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Are you LakeSmart?

August 5, 2005

It’s a hot, hazy, summer afternoon and you’re at the lake. Clouds begin to form and suddenly the sky erupts with a heavy downpour. Water is running everywhere.

As you take cover, you observe the color of the lake changing from blue to brown near the shoreline where your camp road passes by the lake. The small stream near your cottage is also running brown, right into the lake.

Turning, you see a large amount of water washing off your neighbor’s cottage roof and large lawn straight into the lake. It’s the same lawn area where his two dogs love to play. What’s wrong with this picture?

If you answered, the runoff is polluting the lake – you’re right!! What we do on the land really does affect our lakes.

Erosion, roof runoff, fertilizer and pet wastes all hurt water quality by carrying pollutants like soil, phosphorous, oils and grease, and bacteria into the lake. Declining water quality prematurely ages a lake and can harm fish species, recreational uses and shorefront property values. It can also affect the local economy and increase taxes.

If you were unsure of what was “wrong with this picture”, though, you are not alone. The majority of Maine residents believe most of the rain and snow melt soaks into the ground. In fact, between 40-75% of rain water and snow melt runs off a yard and that’s what leads to problems in the lake.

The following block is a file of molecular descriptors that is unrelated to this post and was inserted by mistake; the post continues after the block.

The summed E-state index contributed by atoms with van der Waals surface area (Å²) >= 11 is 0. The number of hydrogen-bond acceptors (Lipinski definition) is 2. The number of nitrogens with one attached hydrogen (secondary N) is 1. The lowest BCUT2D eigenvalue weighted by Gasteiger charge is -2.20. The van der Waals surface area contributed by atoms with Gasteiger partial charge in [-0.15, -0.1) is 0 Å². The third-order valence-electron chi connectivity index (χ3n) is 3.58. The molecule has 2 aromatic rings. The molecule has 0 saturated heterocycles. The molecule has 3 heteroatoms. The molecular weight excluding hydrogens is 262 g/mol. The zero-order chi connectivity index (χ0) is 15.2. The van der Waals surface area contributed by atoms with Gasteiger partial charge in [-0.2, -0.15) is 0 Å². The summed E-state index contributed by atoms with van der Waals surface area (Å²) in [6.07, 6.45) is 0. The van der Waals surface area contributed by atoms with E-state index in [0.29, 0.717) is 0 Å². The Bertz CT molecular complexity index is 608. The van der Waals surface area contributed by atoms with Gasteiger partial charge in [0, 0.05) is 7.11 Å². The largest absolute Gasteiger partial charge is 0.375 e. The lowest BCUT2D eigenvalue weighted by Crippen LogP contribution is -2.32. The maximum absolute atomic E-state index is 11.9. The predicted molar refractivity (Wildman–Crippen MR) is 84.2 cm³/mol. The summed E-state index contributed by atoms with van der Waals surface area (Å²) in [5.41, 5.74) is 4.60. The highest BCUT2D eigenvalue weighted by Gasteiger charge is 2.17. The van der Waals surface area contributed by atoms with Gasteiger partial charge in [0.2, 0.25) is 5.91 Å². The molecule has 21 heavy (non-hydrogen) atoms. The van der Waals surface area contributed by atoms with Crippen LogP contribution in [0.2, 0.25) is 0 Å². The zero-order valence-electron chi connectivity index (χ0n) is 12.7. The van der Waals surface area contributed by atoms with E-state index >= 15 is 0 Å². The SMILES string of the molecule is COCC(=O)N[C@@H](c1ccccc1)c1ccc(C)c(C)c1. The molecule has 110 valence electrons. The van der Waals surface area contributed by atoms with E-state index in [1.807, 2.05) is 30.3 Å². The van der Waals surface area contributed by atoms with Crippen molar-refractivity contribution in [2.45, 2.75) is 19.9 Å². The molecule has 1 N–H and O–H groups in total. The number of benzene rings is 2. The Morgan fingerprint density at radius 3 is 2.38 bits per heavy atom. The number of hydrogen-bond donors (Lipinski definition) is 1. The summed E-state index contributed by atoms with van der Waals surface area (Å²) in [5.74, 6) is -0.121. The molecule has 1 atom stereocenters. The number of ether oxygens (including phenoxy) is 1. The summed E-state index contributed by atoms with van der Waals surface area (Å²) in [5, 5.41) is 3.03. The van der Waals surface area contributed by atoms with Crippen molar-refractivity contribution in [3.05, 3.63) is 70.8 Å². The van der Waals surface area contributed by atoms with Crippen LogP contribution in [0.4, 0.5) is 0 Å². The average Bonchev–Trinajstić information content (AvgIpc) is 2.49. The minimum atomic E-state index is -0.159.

If you want to help protect or improve your lake’s water quality, you can increase your Lake “I.Q.” through the DEP’s LakeSmart Program. This program provides information on ways to manage and landscape property in a “lake-friendly” way.

LakeSmart offers free courses and property site visits. Both activities feature hands-on advice regarding what can be done on the property to protect the lake while beautifying and adding value.

The site visit covers the following five areas: road, driveway and parking; structures and septic system; lawn, recreation area and footpaths; shorefront and beach; and undeveloped lands.

The LakeSmart program also provides an opportunity to be recognized for your lake-friendly efforts. There are two levels of acknowledgment. The first is a certificate recognizing accomplishment in any one of the five areas. The second is the LakeSmart Award for satisfying four areas of property management. The Award is a plaque and sign that recognizes the good work the homeowner is doing to protect the lake. Perhaps you have noticed the LakeSmart sign in your lake watershed!

Now is a great time to get LakeSmart and protect water quality for future generations! Courses are offered each summer in locations around the state. Visit our Web site www.MaineDEP.com to locate a course near you!

But, you don't have to attend a course to become LakeSmart. You can request a site visit to have your property evaluated for a possible award by contacting the DEP’s Lakes Education coordinator at 287-7734.

Enjoy a beautiful yard AND a beautiful, healthy lake. Be LakeSmart!

This column was submitted by William Laflamme, an Environmental Specialist with the Maine DEP's Bureau of Land and Water Quality. In Our Back Yard is an informational column of the Maine Department of Environmental Protection. E-mail your environmental questions to infodep@maine.gov or send them to In Our Back Yard, Maine DEP, 17 State House Station, Augusta, ME 04333.